After animal advocates petitioned General Mills to redesign Yoplait containers, the company added a warning—"protect wildlife; crush cup before disposal"—on the containers in 1998. Some animal advocates, though, didn't think the changes were enough to protect wildlife because the warning is in small print, the opening of the container is still narrow and the flange at the rim traps the animals, and crushing the cup is difficult.

7. Yoplait had a product placement shoutout in Mr. Mom.

In 1983, Yoplait got a mention in the film Mr. Mom. In the scene where Jack Butler (Michael Keaton) plays poker with a group of housewives, they don't use poker chips or money for betting. Instead, they use coupons for popular food products, including Domino's and Yoplait.

8. Ads for Yoplait's Plenti feature a cover of Men at Work's song "Down Under."

To capitalize on the popularity of Greek yogurt and compete with Greek yogurt companies such as Chobani and Fage, Yoplait created Plenti. A Greek yogurt, Plenti comes with whole grain oats, flaxseeds, and pepitas. To get customers excited about Plenti, Yoplait released commercials featuring a reworked version of "Down Under" by Men At Work. The early 1980s song originally featured the line "I said to the man, 'Are you trying to tempt me/Because I come from the land of plenty?'" in its third verse, but was rewritten new lyrics about oats, berries, peaches, pumpkin seeds, and cherries in the mythical Land of Plenti.

The Most Popular Christmas Cookie in Each State

Jen Tepp/iStock via Getty Images
Jen Tepp/iStock via Getty Images

While opinions about peppermint bark, reindeer corn, and other Christmas candies are important enough to warrant a map of their own, we all know that the real crown jewel of any kitchen counter during the holidays is an enormous platter of homemade cookies.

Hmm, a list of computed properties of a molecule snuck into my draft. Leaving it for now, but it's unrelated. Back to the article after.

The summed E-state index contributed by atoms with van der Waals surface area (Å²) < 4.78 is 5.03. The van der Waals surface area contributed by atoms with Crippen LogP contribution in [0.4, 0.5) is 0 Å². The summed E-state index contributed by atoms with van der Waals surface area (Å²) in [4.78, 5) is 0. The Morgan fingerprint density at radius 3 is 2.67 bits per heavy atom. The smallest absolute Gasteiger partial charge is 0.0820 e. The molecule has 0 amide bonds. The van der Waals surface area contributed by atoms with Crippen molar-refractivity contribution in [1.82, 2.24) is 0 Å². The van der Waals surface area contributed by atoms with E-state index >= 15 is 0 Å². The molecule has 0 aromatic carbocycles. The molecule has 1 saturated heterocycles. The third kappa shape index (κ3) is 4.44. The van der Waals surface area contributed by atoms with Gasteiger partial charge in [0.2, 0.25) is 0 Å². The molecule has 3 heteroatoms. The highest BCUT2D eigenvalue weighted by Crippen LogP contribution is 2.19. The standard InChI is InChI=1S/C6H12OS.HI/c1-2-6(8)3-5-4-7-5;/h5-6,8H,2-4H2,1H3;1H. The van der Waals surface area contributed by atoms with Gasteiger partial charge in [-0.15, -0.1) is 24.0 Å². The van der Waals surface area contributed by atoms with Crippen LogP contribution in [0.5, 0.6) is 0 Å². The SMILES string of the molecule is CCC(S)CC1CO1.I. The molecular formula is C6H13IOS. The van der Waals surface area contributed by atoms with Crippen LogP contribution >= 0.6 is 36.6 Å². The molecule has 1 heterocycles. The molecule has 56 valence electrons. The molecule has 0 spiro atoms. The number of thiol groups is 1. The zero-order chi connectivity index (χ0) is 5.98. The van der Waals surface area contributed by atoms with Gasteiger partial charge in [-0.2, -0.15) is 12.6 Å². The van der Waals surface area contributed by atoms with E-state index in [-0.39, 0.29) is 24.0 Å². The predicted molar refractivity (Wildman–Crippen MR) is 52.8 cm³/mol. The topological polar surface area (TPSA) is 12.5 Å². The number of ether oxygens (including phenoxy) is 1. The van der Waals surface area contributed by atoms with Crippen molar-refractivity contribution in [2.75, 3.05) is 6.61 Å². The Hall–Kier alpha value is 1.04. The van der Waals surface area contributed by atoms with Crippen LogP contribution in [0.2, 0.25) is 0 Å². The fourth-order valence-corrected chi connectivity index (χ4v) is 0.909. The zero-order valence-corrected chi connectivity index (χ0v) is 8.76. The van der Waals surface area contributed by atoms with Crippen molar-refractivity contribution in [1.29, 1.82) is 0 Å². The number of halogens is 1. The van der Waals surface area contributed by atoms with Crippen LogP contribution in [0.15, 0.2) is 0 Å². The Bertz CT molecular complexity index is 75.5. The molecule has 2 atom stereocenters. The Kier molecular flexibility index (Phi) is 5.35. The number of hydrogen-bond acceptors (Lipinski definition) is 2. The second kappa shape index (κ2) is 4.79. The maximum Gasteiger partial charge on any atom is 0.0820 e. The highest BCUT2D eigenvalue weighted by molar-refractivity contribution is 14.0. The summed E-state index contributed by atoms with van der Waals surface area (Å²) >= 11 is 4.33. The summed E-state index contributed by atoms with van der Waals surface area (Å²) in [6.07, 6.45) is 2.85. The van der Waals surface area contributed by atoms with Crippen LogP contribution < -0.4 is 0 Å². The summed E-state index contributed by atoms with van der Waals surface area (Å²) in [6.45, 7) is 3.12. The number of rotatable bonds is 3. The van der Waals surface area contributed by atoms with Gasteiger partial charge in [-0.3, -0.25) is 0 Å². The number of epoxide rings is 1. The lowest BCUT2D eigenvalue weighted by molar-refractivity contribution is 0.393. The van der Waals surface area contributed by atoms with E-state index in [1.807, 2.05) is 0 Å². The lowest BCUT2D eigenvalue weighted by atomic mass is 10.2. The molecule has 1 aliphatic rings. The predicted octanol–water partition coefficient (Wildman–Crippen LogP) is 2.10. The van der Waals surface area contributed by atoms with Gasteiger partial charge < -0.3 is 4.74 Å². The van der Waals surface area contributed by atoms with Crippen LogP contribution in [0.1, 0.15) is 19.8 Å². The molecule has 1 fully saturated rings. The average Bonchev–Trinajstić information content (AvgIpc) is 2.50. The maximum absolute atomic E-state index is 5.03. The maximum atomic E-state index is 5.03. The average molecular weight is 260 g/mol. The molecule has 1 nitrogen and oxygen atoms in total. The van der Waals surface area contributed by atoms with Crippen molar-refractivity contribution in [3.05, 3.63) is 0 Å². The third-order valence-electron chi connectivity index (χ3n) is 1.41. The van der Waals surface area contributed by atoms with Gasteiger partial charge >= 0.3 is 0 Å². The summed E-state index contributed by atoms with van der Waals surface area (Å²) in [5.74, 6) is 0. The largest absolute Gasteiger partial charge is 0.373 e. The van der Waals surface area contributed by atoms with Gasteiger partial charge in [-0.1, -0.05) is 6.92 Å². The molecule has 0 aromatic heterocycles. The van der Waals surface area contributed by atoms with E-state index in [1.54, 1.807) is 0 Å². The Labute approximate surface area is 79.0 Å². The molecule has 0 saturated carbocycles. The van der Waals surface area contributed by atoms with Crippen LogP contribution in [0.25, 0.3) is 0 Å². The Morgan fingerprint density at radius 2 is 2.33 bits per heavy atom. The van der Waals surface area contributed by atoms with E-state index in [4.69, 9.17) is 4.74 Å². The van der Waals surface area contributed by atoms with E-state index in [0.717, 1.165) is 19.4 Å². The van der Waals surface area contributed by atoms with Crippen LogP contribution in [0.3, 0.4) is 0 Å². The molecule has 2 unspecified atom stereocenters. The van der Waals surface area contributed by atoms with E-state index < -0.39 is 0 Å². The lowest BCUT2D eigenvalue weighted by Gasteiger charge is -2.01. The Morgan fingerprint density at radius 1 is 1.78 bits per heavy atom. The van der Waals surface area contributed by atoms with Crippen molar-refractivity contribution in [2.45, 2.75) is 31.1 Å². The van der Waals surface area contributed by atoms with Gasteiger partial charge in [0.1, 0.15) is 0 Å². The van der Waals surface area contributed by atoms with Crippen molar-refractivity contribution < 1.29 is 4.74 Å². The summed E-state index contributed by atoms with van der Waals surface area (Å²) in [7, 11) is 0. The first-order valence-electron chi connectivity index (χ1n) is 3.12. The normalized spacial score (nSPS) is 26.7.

In a festive endeavor to guess which type of cookie is most likely to be on your counter this Christmas, General Mills collected search data from BettyCrocker.com, Pillsbury.com, and Tablespoon.com, and created a map that shows which recipes are clicked most often in each state.

Those universally adored Hershey Kiss-topped peanut butter cookies, known on Betty Crocker’s website as Classic Peanut Butter Blossoms, took the top spot in seven states, including Florida, Pennsylvania, California, Kentucky, Nevada, South Carolina, and Wyoming. And people don’t just love peanut butter in blossom form—Easy Peanut Butter Cookie Cups, Peanut Butter-Chocolate Cookies, and 2-Ingredient PB-Chocolate Truffles also made appearances on the list.

general mills christmas cookies map
General Mills

Peanut butter treats are definitely a popular choice among holiday bakers in general, and cookie decorators are likely responsible for the prevalence of plain old sugar cookies across the nation. Sugar Cookie Cutouts, Easy Spritz Cookies, and Easy Italian Christmas Cookies all offer a deliciously blank slate for your artistic aspirations.

Apart from peanut butter- and plain sugar-based desserts, the rest of the results were pretty scattered. Iowa most often opts for the figure eight-shaped Swedish Kringla, while Michigan loves a good jam-filled Polish Kolaczki. Surprisingly, Hawaii was the only state to choose gingerbread cookies as their seasonal favorite.